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Dev Dyn. 2000 Jun;218(2):260-79.

Cellular signaling by neural cell adhesion molecules of the immunoglobulin superfamily.

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1
Department of Neurobiology, The Scripps Research Institute, La Jolla, CA 92037, USA. kcrossin@scripps.edu

Abstract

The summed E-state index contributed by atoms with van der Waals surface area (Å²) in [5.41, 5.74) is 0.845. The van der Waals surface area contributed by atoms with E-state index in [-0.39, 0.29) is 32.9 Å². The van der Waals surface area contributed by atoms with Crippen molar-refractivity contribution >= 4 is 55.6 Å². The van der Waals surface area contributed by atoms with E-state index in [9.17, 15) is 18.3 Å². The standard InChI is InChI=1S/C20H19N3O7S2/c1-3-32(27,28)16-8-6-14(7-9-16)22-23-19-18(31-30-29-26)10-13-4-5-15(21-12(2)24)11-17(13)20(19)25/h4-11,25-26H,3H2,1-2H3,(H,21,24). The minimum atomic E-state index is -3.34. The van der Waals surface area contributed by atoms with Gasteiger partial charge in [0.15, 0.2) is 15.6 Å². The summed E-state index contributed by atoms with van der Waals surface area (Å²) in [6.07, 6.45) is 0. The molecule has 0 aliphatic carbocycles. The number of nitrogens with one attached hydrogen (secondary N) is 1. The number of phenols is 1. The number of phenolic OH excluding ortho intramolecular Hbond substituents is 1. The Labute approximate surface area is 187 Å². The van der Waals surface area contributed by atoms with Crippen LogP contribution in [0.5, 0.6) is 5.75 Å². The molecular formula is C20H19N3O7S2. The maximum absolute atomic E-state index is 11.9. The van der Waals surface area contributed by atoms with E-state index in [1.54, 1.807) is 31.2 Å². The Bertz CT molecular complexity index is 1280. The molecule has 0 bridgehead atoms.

Neural cell adhesion molecules (CAMs) of the immunoglobulin superfamily nucleate and maintain groups of cells at key sites during early development and in the adult. In addition to their adhesive properties, binding of CAMs can affect intracellular signaling. Their ability to influence developmental events, including cell migration, proliferation, and differentiation can therefore result both from their adhesive as well as their signaling properties. This review focuses on the two CAMs for which the most information is known, the neural CAM, N-CAM, and L1. N-CAM was the first CAM to be characterized and, therefore, has been studied extensively. The binding of N-CAM to cells leads to a number of signaling events, some of which result in changes in gene expression. Interest in L1 derives from the fact that mutations in its gene lead to human genetic diseases including mental retardation. Much is known about modifications of the L1 cytoplasmic domain and its interaction with cytoskeletal molecules. The study of CAM signaling mechanisms has been assay-dependent rather than molecule-dependent, with particular emphasis on assays of neurite outgrowth and gene expression, an emphasis that is maintained throughout the review. The signals generated following CAM binding that lead to alterations in cell morphology and gene expression have been linked directly in only a few cases. We also review information on other CAMs, giving special consideration to those that are anchored in the membrane by a phospholipid anchor. These proteins, including a form of N-CAM, are presumed to be localized in lipid rafts, membrane substructures that include distinctive subsets of cytoplasmic signaling molecules such as members of the src-family of nonreceptor protein tyrosine kinases. In the end, these studies may reveal that what CAMs do after they bind cells together may have as profound consequences for the cells as the adhesive interactions themselves. This area will therefore remain a rich ground for future studies.

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